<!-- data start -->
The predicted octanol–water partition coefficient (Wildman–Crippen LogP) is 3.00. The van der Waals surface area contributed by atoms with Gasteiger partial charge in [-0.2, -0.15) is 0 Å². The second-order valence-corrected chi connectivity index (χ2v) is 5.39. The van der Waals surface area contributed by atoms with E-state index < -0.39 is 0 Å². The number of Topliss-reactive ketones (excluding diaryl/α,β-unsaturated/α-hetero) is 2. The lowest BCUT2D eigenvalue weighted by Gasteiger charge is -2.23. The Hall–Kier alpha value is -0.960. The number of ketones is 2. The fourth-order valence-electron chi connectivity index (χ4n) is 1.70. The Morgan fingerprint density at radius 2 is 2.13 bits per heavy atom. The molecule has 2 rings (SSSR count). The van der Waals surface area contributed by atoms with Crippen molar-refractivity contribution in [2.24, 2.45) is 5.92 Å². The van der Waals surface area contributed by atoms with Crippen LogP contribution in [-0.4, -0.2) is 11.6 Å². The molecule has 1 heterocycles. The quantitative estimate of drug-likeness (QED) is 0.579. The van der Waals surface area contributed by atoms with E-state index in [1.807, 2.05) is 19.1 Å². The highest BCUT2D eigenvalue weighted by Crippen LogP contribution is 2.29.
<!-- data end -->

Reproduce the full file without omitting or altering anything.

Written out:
The predicted octanol–water partition coefficient (Wildman–Crippen LogP) is 3.00. The van der Waals surface area contributed by atoms with Gasteiger partial charge in [-0.2, -0.15) is 0 Å². The second-order valence-corrected chi connectivity index (χ2v) is 5.39. The van der Waals surface area contributed by atoms with E-state index < -0.39 is 0 Å². The number of Topliss-reactive ketones (excluding diaryl/α,β-unsaturated/α-hetero) is 2. The lowest BCUT2D eigenvalue weighted by Gasteiger charge is -2.23. The Hall–Kier alpha value is -0.960. The number of ketones is 2. The fourth-order valence-electron chi connectivity index (χ4n) is 1.70. The Morgan fingerprint density at radius 2 is 2.13 bits per heavy atom. The molecule has 2 rings (SSSR count). The van der Waals surface area contributed by atoms with Crippen molar-refractivity contribution in [2.24, 2.45) is 5.92 Å². The van der Waals surface area contributed by atoms with Crippen LogP contribution in [-0.4, -0.2) is 11.6 Å². The molecule has 1 heterocycles. The quantitative estimate of drug-likeness (QED) is 0.579. The van der Waals surface area contributed by atoms with E-state index in [1.807, 2.05) is 19.1 Å². The highest BCUT2D eigenvalue weighted by Crippen LogP contribution is 2.29.